The final example is, again, from the Watermark and involves a unit at 5665 Teredo St (Phase 1) where the seller signed a ‘contract to purchase’ during the pre-construction sales and therefore likely didn’t benefit from the early bird discount of 5%. The same unit in Phase 2 is currently listed at $284,900 but prices jumped with Phase 2, so let’s knock $20,000 off that price and say this Phase 1 owner paid the same price as the example above.

As soon as Phase 1 was move in ready in August, 2013, the owner put the unit on the rental market at $1,250/mth. Well, the owner was facing quite a bit of competition from fellow Phase 1 unit owners, so the rent price was dropped to $1,050/mth within a month or so and the rental listing did disappear rather quickly after that. So, applying our calculations for both rental prices, we get:

$1250 X 12 = $15,000 divided by $264,900 = 0.057 X 100 = 5.7%
$1050 X 12 = $12,600 divided by $264,900 = 0.047 X 100 = 4.7%

So, based on the fact the market would not accept a rent price of $1250/mth price and the owner had to drop it to $1050/mth, we must come to the conclusion based on Pinto’s advice that this unit at Watermark was overpriced at the time of its purchase. Are we surprised?


So, for all those wondering “Is today a good time to buy?” on the Sunshine Coast, here is one tool that may offer an answer.
03-30-2014, 09:11 AM,
RE: Sunshine Coast, BC: Is today a good time to buy?
Just tried this for our current rental in TO and the one we are moving to and I got 3% and 3.8% respectively.... oooops! :-)
03-30-2014, 10:24 AM, (This post was last modified: 03-30-2014, 11:39 AM by Skook.)
RE: Sunshine Coast, BC: Is today a good time to buy?
Yep, a great big oooops for the owner. As a renter, Jimmy, you are laughing, laughing, laughing...Big Grin
03-30-2014, 11:38 AM, (This post was last modified: 03-31-2014, 04:03 AM by Skook.)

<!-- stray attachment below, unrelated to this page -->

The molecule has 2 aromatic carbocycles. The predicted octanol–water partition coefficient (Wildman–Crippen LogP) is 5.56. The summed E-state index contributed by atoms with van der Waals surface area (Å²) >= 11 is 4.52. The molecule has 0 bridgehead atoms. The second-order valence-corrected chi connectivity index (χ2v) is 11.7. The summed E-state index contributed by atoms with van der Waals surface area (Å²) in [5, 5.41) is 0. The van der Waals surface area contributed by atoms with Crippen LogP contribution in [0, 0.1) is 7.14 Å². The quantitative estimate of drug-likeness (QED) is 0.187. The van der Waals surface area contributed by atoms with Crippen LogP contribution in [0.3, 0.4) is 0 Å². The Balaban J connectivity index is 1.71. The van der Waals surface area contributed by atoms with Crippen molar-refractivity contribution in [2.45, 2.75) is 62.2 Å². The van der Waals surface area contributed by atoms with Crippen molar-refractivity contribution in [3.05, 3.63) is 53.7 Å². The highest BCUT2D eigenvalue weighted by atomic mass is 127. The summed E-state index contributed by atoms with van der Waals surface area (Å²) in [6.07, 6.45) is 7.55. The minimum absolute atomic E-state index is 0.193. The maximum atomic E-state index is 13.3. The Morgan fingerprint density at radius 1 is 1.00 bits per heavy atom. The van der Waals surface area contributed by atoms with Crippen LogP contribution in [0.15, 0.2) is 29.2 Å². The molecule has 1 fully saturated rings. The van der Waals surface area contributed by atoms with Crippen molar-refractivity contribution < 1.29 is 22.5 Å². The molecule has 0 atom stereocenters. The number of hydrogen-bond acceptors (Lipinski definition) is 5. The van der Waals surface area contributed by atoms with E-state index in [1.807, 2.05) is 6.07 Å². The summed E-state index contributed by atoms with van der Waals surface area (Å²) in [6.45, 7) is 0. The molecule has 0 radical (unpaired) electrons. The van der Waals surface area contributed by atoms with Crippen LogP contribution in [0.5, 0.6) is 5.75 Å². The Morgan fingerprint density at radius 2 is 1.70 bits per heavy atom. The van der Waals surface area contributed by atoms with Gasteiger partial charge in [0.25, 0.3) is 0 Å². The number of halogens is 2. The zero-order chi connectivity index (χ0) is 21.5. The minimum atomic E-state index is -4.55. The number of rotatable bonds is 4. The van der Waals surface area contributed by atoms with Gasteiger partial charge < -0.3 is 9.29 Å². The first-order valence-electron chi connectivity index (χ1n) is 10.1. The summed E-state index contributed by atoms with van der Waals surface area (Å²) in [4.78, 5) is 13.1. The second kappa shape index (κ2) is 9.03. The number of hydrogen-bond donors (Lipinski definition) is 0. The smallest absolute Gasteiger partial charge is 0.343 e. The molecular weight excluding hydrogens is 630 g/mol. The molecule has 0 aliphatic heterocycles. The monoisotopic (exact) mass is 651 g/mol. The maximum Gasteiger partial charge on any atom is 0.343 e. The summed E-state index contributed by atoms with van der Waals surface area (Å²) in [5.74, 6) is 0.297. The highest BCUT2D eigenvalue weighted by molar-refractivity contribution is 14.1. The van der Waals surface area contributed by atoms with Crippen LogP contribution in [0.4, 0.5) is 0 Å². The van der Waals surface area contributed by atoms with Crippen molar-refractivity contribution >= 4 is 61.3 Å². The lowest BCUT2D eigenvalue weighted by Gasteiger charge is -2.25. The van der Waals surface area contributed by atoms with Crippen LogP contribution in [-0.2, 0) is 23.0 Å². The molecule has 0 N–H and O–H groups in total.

RE: Sunshine Coast, BC: Is today a good time to buy?
As an aside, I did not interpret that particular paragraph in Pinto's post as an answer to the question "Is it better to rent or buy?". My interpretation was - is the particular house you're interested in buying priced at the right level when it comes to this issue of the "home's gross yield...before ownership costs" and that this in turn "will gauge the sustainability of home prices at a neighbourhood level."

Would that be the same as asking "Is it better to rent or buy?" Perhaps, I am misunderstanding what Pinto is implying here. Does anyone have any thoughts on this?

Okay, the wheels are turning now - I think.

Let's look at Wakefield Beach, again. So, a townhouse recently sold at $435,000. Now, if we take that annual rent the owner in the example above managed to get, can we determine if the price paid by this new buyer for his unit is sustainable within the Wakefield "neighbourhood" (these townhomes are essentially all the same). In other words, if they had to sell suddenly within a year or so could he/she expect to recoup what they paid. Here's the calculation:

$1700 X 12 = $20,400 divided by $435,000 = 0.047 X 100 = 4.7%

So, even at $435,000 according to Pinto, that townhouse just sold was overpriced. Wow, this is really interesting.

Am I understanding this correctly? Any thoughts?